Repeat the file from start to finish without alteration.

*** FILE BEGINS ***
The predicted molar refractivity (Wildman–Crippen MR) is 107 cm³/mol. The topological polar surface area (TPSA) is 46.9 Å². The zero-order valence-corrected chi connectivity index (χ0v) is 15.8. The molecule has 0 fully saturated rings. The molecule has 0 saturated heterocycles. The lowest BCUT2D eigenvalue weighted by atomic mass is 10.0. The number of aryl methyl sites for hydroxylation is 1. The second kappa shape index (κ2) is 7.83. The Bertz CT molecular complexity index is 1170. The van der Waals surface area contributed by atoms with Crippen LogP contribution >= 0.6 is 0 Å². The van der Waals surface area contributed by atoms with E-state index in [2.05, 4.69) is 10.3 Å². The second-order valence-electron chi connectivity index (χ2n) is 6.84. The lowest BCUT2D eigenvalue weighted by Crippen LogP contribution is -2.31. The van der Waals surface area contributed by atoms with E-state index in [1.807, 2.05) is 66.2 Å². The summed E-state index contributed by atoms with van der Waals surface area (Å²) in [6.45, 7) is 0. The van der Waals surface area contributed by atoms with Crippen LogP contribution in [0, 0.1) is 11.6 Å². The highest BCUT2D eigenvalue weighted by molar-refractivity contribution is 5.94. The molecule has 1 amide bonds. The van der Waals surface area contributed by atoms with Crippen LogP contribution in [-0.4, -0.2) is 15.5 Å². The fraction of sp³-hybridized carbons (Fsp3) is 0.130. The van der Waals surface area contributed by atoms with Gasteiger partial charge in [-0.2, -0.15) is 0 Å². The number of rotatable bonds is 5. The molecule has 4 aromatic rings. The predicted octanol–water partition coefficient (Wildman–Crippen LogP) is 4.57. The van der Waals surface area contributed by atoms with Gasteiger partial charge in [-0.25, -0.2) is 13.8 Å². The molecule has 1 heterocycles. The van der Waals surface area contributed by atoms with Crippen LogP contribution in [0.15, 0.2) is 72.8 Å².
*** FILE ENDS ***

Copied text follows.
The predicted molar refractivity (Wildman–Crippen MR) is 107 cm³/mol. The topological polar surface area (TPSA) is 46.9 Å². The zero-order valence-corrected chi connectivity index (χ0v) is 15.8. The molecule has 0 fully saturated rings. The molecule has 0 saturated heterocycles. The lowest BCUT2D eigenvalue weighted by atomic mass is 10.0. The number of aryl methyl sites for hydroxylation is 1. The second kappa shape index (κ2) is 7.83. The Bertz CT molecular complexity index is 1170. The van der Waals surface area contributed by atoms with Crippen LogP contribution >= 0.6 is 0 Å². The van der Waals surface area contributed by atoms with E-state index in [2.05, 4.69) is 10.3 Å². The second-order valence-electron chi connectivity index (χ2n) is 6.84. The lowest BCUT2D eigenvalue weighted by Crippen LogP contribution is -2.31. The van der Waals surface area contributed by atoms with E-state index in [1.807, 2.05) is 66.2 Å². The summed E-state index contributed by atoms with van der Waals surface area (Å²) in [6.45, 7) is 0. The van der Waals surface area contributed by atoms with Crippen LogP contribution in [0, 0.1) is 11.6 Å². The highest BCUT2D eigenvalue weighted by molar-refractivity contribution is 5.94. The molecule has 1 amide bonds. The van der Waals surface area contributed by atoms with Crippen LogP contribution in [-0.4, -0.2) is 15.5 Å². The fraction of sp³-hybridized carbons (Fsp3) is 0.130. The van der Waals surface area contributed by atoms with Gasteiger partial charge in [-0.2, -0.15) is 0 Å². The number of rotatable bonds is 5. The molecule has 4 aromatic rings. The predicted octanol–water partition coefficient (Wildman–Crippen LogP) is 4.57. The van der Waals surface area contributed by atoms with Gasteiger partial charge in [-0.25, -0.2) is 13.8 Å². The molecule has 1 heterocycles. The van der Waals surface area contributed by atoms with Crippen LogP contribution in [0.15, 0.2) is 72.8 Å².